- Finally, anyone trying to argue that the apparent extra PLR (peak-to-loudness ratio) of the vinyl represents "genuine" musical dynamics needs to let it go. There are no extra musical dynamics in this digital master file to be "discovered".

    So, having said all of that, I do think I know where the apparent DR increase comes from in this case, as I mentioned at the start of this post.

    In the video, I mention that I can hear a change in the image. More specifically, I hear it as narrower, on the vinyl. This is quite normal - there is always a certain amount of crosstalk between the left and right channels, and it's also quite common for the cutting engineer to choose to narrow the stereo image in the bass region, or even overall, as I mentioned above. I have no idea if that was done in this case - the image on the CD is quite wide, so it's perfectly possible.

    Either way, I tried the same thing on the digital file, ie. narrowing the stereo image slightly. And lo and behold, the measured DR value increased to... DR12! Looking very similar on the meter to what we see on the vinyl.

    So, it may be as simple as that. Either a tweak during the cut, or just normal crosstalk, is sufficient to alter the waveforms so that their peak level increases enough to account for the "extra" DR points.

    And before anybody asks, no this isn't a "real" increase in dynamics, it's just a side-effect of the audio processing.

    Now to the really important part, for the purposes of this thread.

    The channel crosstalk I mentioned will certainly play some part in what we're seeing, even if the engineer also made a tweak. And it happens on every vinyl release, and just like the EQ, it depends on the playback system.

    In other words, the same record played on different decks may exhibit a different degree of image width, and measure a different DR value as a result - which is a point that's been made several times in this thread already. What's interesting to me is that this change alone is sufficient to cause the spurious DR boost, and it will happen to some extent whenever a piece of vinyl is played.

    Which just supports the whole point of the video - the TT meter can't be used to prove anything about the dynamics of a vinyl release compared to a digital release - or indeed to anyone else's vinyl rips.

    Maybe it could work up to a point for comparing your own rips with each other, but personally I have my doubts about that, too...

  11. SergioRZ

    SergioRZ Well-Known Member

    Now we're talking :) That's great information Ian! Who would have guessed that a narrower image separation could cause such a different DR rating? I'm impressed! I suppose this is a flaw with TT Meter algorithm... a serious flaw so it seems. Now, wouldn't this happen for every data file? I guess crosstalk is not exclusive to vinyl rips...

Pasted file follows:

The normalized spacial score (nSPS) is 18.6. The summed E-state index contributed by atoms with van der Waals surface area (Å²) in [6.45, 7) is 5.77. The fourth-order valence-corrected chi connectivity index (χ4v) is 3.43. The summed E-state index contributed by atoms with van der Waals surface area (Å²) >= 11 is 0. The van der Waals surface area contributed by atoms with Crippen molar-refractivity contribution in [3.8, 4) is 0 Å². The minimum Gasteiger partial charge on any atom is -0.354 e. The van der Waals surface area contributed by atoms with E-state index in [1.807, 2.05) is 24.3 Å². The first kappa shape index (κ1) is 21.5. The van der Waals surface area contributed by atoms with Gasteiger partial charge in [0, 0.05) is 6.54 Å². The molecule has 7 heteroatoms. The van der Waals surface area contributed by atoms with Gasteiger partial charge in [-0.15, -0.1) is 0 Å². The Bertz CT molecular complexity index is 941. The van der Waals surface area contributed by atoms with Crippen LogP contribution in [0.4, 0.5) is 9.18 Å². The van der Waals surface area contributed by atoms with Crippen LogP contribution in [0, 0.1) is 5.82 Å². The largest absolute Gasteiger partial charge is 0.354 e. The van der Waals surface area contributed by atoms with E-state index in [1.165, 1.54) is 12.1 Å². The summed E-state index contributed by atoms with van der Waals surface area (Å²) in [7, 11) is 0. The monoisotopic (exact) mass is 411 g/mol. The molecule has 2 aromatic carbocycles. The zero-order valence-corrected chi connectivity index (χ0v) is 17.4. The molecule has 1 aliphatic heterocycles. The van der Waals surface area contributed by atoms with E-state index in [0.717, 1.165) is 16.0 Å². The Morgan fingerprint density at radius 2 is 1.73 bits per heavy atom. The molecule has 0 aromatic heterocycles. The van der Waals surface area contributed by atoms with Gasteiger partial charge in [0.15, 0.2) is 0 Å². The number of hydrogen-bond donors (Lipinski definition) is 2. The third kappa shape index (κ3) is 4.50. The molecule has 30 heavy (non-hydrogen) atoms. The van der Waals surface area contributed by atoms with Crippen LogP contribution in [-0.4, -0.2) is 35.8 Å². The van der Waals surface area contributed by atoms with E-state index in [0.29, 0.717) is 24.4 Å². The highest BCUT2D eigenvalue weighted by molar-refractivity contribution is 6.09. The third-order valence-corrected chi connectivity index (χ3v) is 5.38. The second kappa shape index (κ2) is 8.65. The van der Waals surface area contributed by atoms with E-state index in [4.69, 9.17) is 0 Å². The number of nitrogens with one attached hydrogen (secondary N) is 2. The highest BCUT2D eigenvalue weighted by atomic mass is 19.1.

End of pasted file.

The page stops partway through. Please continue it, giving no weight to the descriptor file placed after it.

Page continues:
12. ad180

    ad180 Forum Resident

    Thanks Ian, that makes a lot of sense.
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  13. Ian Shepherd

    Ian Shepherd Forum Resident

    No, not at all. The TT meter was designed to work with lossless digital files - which it does. You could call this a "drawback", but I can't think of a way of getting around it. As with all meters (digital peak, PPM, VU, LUFS) you need to use it with understanding, and when appropriate - and on a vinyl rip it's just not.
    Well, crosstalk like this doesn't happen in digital at all. On analogue tape it happens, but to a far lesser degree. So actually, it's pretty unique to vinyl.But what is true is that any kind of processing may mess with the results from the TT meter. Basically it should only be used with a lossless digital file and no processing. Otherwise, all bets are off.
  14. Steve Hoffman

    Steve Hoffman Your host Your Host

    Why can't each and every file (digital and analog) be summed to mono first and then measured? Wouldn't that eliminate the ********?
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  15. kevnhuys

    kevnhuys Forum Resident

    Brooklyn, NY
    Yes! The TT Meter is measuring crest factor (peak vs average), not actual dynamic range. Most discussions of 'dynamic range' in forums like this are really about crest factor

    One thing to also consider, is that perceived loudness is a psychoacoustic phenomenon that doesn't track simply with crest factor. There's debate over how to model it properly for use in, say, tools like Replaygain , that try to 'normalize' perceived loudness across multiple tracks.

    Finally, here's a short but pithy list of the wrong ways to determine if a vinyl master sounds better than a CD master